The great political questions before us are in reality moral decisions. Freedom will expand or retreat depending on individual self-reliance and public-mindedness. The problem of debt – a subset of the struggle for freedom – can only be solved when a majority of the American people chooses to live within its means.
Public debt can be easily explained: we, as citizens, have insisted on services and benefits for which we are unwilling to pay. Our elected officials then borrow the difference. A vicious cycle begins: once started, the benefits become addictive, while the debt becomes unsustainable. The state government of California is the most appalling example of this type of moral infantilism.
The federal government, however, with the support of public opinion, has been working hard to catch up to the California dreamland. As the Economist observes, this process isn’t an invention of the left, or the Democratic Party, or the current administration:
Mr. Bush met no significant opposition from his fellow Republicans to his spending binge. It was clear that, when it came to their own benefits, suburban Americans wanted government on their side.
Following the expenditure of astronomical sums by the last two administrations on the occasion of the financial crisis, two things transpired. First, the federal debt became visibly unsustainable: a mountain of despair that, if allowed to stand, will crush our children’s lives. Second, and in consequence, popular opinion has moved – for the moment – away from its past addiction to benefits, toward a deep unease about their costs, both in money and in loss of freedom to an unrestrained Leviathan.
Just how unrestrained can be seen in the new budget proposal sent by the president to Congress: feeding Leviathan will cost the American people $3.8 trillion next year, which is mind-boggling enough, but $1.6 trillion of that must be borrowed. Some 42 percent of the government of the United States has broken loose from taxation, and perches far above our reach on that magic mountain of red ink.
So the federal debt has become a pressing political problem. Its solution can also be easily explained: we must make choices. Taxes can and will be raised – by $1.9 trillion, according to this source – but raising taxes will soon reach a point of diminishing returns. Americans aren’t entirely foolish. They will quit working if the alternative is to work for the taxman.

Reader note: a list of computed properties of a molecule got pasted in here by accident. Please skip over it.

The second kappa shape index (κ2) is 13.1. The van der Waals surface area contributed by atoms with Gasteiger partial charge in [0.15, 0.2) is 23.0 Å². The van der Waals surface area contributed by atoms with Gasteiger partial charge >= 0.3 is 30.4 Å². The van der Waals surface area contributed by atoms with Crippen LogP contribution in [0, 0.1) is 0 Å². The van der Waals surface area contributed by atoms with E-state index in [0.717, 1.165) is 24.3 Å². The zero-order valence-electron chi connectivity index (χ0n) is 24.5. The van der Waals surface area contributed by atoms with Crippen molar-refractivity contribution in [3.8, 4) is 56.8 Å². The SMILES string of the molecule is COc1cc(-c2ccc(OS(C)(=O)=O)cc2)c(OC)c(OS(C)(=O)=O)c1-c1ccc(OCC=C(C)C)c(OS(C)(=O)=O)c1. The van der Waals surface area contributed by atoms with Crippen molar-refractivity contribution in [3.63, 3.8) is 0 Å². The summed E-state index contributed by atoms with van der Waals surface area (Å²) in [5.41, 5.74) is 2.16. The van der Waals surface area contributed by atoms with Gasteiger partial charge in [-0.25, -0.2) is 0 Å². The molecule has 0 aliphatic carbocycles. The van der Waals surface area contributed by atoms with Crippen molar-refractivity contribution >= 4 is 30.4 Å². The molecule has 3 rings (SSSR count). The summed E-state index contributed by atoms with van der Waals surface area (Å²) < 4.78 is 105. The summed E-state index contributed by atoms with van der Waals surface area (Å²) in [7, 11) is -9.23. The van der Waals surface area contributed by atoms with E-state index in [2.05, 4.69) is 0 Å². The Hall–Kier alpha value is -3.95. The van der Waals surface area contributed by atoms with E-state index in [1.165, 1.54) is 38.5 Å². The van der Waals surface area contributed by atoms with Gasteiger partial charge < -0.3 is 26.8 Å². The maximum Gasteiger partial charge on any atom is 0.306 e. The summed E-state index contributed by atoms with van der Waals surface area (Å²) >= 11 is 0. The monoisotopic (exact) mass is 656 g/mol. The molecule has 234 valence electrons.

We can’t tax our way out of the problem. Instead, we must do without. We must forsake some of the benefits and services we crave. This, of course, is more easily said than done – which is precisely why the debt problem is a moral rather than a policy dilemma. Success will depend on character, not cleverness.
Budget choices flow from ideology and party spirit. I wish to preserve the safety net, you the nation’s security. I favor my partisan friends, as you do yours. This is natural and inescapable. The moral failure has come with the frequent deadlocks: in those cases, we have refused to choose. Everyone got everything. If funds were lacking, the government borrowed the difference.
That day is over. The resolution of legislative deadlock must be, as our Founders intended, that neither side gets funded. We must learn to do without.
The assertion of civic morality means that if our representatives earmark or otherwise feather their own districts with federal funds, we who elect them must discern the underlying selfishness, the moral depravity of conducting politics on the pleasure principle – and punish them at the polls.
The way the choice is made matters, too. Like binge drinkers handing the keys of the car to a designated driver, Congress wants to hand off tough budget-cutting choices to a panel of wise guardians, which will make “nonpartisan” recommendations. This too is moral infantilism. We elect our representatives to make just that kind of difficult decision.
If they don’t feel up to the job, then shame on them – and shame on us for electing them.
Because if the federal debt is at bottom a moral problem, the choices it presents are political. As the current budget moves through Congress, our representatives in both houses will have to decide whether or not to bring down that mountain of unfreedom towering over our children. Those of us in the electorate will watch and decide whether to re-elect politicians who sided with the monster, Leviathan, against the future.
In the end – as with all moral questions – the choice will come down to each of us, individually, when we assume the mantle of sovereignty next November and cast our vote.